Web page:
19 January 2015

Children's Centres


Last week we put an amendment to a motion on the economy at full council. It asked the council to consider a 5% catch up council tax rise. There would have been extra money to spend. Some services could have been saved.

Liverpool Council Tax Rises under Labour

2014 1.99%
2013 1.8%
2012 Frozen (one off 2.5% central govt "bribe")
2011 Frozen

General inflation (annual)

2014 1.5%
2013 2.5%
2012 2.8%
2011 4.5%

In the last four years, Labour in Liverpool has overseen the erosion of our council tax base. Each year the Greens have proposed a rise to try and at least keep pace with inflation to mitigate the cuts. What we can say for certain is the administration done so, we could have saved more local services. However, I think it is accepted by the vast majority, that the power a council can wield is puny compared to the direction of national government. We could criticise Liverpool Labour for the cuts, while finding examples of waste locally, while completely ignoring the national situation. However, that approach is best left to the fast disappearing Liberal Democrats.

So the cause of these cuts is the austerity agenda of the Conservatives and their junior partners. Over four years, Liverpool has experienced the second largest cuts imposed on any council nationally in one of the most deprived cities in the UK. The cuts up until now can be laid at their door.

Yet last week, we had to witness four Liverpool MPs to march through the lobbies at the House of Commons to vote in favour of the extra £30 billion cuts that will result from George Osbourne's Austerity Charter. Why?

If Labour was offering something different after May, our council could hold onto the Children's Centres. The consultation will go on until June anyway, and a new government that saved money by scrapping HS2 and Trident, so we could avoid any further cuts to council budgets, would mean we could keep open these vital centres. That isn't what Labour is offering. Increasingly voters are waking up to that.

We've been lucky enough to make use of a number of the Children's Centres as our sons have grown. It looks like our daughter won't get that chance. For us as parents, the Centres have been a great support. For other parents they can be a lifeline. The closures hurt us and they hurt our city, but the biggest opposition party in this country isn't up to the job. It's no surprise that our more radical policies are enabling us to grow our support and membership, but we need to hope to elect sufficient Greens, SNP and Plaid Cymru MPs get elected to force Labour's hand. Cut Trident not Children's Centres. Tomorrow Parliament will debate that very issue.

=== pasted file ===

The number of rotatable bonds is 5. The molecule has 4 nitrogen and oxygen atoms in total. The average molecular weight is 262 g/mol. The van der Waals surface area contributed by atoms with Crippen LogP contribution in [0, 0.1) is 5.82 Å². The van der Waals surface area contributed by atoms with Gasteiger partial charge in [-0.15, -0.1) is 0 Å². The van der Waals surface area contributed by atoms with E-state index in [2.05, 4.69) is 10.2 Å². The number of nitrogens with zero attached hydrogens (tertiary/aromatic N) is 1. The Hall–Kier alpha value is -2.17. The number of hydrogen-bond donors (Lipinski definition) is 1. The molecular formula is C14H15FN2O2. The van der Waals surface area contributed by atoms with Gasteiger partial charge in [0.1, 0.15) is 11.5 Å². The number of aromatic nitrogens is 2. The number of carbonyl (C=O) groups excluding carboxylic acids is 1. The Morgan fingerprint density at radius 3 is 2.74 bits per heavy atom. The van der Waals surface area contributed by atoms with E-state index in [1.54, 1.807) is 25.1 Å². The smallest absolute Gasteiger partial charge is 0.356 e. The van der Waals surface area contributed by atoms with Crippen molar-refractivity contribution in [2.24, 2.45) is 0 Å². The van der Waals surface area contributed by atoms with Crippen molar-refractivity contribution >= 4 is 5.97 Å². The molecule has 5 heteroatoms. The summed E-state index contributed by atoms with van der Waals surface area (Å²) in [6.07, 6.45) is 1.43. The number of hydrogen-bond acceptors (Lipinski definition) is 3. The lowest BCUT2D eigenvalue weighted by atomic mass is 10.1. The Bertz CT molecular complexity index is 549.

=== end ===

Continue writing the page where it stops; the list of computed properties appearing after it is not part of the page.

12 January 2015

Liverpool Greens in 2015 – Part II


As I blogged earlier in a story that has now been covered by the Liverpool Echo, I’ve just been endorsed by Jake Morrison as the Green candidate for Liverpool Wavertree. I’m therefore going to revisit some key points I raised in my blog post last year when announcing my candidacy.

The Wild Card in Wavertree was Jake Morrison

If Jake had stood, I have no doubt he would have saved his deposit and potentially pushed his result into double figures. He would have had a good chance of finishing 2nd in the constituency depending on how much funding he had raised and how effective he was at mobilising unhappy Labour supporters. Luciana Berger is not loved in parts of the Labour party in Liverpool and while the majority of natural Labour supporters would back her, a significant minority would have supported Jake.

Labour Will be Disappointed with Less than 60% of the vote




The Electoral Calculus website has Liverpool Wavertree as Labour’s 14th safest seat. Luciana Berger should simply have to get her name on the ballot paper and regardless of the campaign, will continue to be the MP for Wavertree for life. The issue for Labour in Liverpool will be whether the Miliband Sun gaffe and a general sense of a party leadership rooted firmly in Westminster will depress the turnout of Labour supporters, or see them make a protest vote.

UKIP will believe they can finish 2nd

The electoral calculus puts them nearly at 15%, close the Liberal Democrats who once viewed this as a winnable seat. Just like Labour though, they are going to be hampered by a leader who is happy to endorse the Sun newspaper.